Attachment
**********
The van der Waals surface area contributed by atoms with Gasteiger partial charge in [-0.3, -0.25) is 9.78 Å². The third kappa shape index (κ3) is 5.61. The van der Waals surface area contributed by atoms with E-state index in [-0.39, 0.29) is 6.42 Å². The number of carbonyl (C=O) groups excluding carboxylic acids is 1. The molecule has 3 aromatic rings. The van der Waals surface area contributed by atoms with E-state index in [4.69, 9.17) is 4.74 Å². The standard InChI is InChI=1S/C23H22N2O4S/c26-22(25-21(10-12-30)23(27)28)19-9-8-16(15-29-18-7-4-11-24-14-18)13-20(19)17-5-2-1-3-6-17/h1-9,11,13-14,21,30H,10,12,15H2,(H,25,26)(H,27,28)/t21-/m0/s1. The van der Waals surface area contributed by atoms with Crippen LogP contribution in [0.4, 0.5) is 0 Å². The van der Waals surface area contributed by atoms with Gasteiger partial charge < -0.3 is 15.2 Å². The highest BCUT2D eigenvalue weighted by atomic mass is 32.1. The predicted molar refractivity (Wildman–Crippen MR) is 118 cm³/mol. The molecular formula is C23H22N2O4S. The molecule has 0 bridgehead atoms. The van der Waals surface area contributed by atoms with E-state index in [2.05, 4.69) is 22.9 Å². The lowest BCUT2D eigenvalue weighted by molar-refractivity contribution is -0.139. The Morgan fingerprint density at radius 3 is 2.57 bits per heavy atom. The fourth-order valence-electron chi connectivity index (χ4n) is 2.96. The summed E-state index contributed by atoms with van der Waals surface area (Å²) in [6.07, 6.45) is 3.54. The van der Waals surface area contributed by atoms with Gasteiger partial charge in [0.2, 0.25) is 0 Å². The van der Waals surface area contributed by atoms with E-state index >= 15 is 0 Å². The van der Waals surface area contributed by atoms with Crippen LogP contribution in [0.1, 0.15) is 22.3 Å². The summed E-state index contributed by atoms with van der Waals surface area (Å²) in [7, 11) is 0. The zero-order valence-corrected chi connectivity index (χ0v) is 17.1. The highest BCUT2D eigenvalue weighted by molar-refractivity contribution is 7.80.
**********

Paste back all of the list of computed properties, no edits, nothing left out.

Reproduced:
The van der Waals surface area contributed by atoms with Gasteiger partial charge in [-0.3, -0.25) is 9.78 Å². The third kappa shape index (κ3) is 5.61. The van der Waals surface area contributed by atoms with E-state index in [-0.39, 0.29) is 6.42 Å². The number of carbonyl (C=O) groups excluding carboxylic acids is 1. The molecule has 3 aromatic rings. The van der Waals surface area contributed by atoms with E-state index in [4.69, 9.17) is 4.74 Å². The standard InChI is InChI=1S/C23H22N2O4S/c26-22(25-21(10-12-30)23(27)28)19-9-8-16(15-29-18-7-4-11-24-14-18)13-20(19)17-5-2-1-3-6-17/h1-9,11,13-14,21,30H,10,12,15H2,(H,25,26)(H,27,28)/t21-/m0/s1. The van der Waals surface area contributed by atoms with Crippen LogP contribution in [0.4, 0.5) is 0 Å². The van der Waals surface area contributed by atoms with Gasteiger partial charge < -0.3 is 15.2 Å². The highest BCUT2D eigenvalue weighted by atomic mass is 32.1. The predicted molar refractivity (Wildman–Crippen MR) is 118 cm³/mol. The molecular formula is C23H22N2O4S. The molecule has 0 bridgehead atoms. The van der Waals surface area contributed by atoms with E-state index in [2.05, 4.69) is 22.9 Å². The lowest BCUT2D eigenvalue weighted by molar-refractivity contribution is -0.139. The Morgan fingerprint density at radius 3 is 2.57 bits per heavy atom. The fourth-order valence-electron chi connectivity index (χ4n) is 2.96. The summed E-state index contributed by atoms with van der Waals surface area (Å²) in [6.07, 6.45) is 3.54. The van der Waals surface area contributed by atoms with Gasteiger partial charge in [0.2, 0.25) is 0 Å². The van der Waals surface area contributed by atoms with E-state index >= 15 is 0 Å². The van der Waals surface area contributed by atoms with Crippen LogP contribution in [0.1, 0.15) is 22.3 Å². The summed E-state index contributed by atoms with van der Waals surface area (Å²) in [7, 11) is 0. The zero-order valence-corrected chi connectivity index (χ0v) is 17.1. The highest BCUT2D eigenvalue weighted by molar-refractivity contribution is 7.80.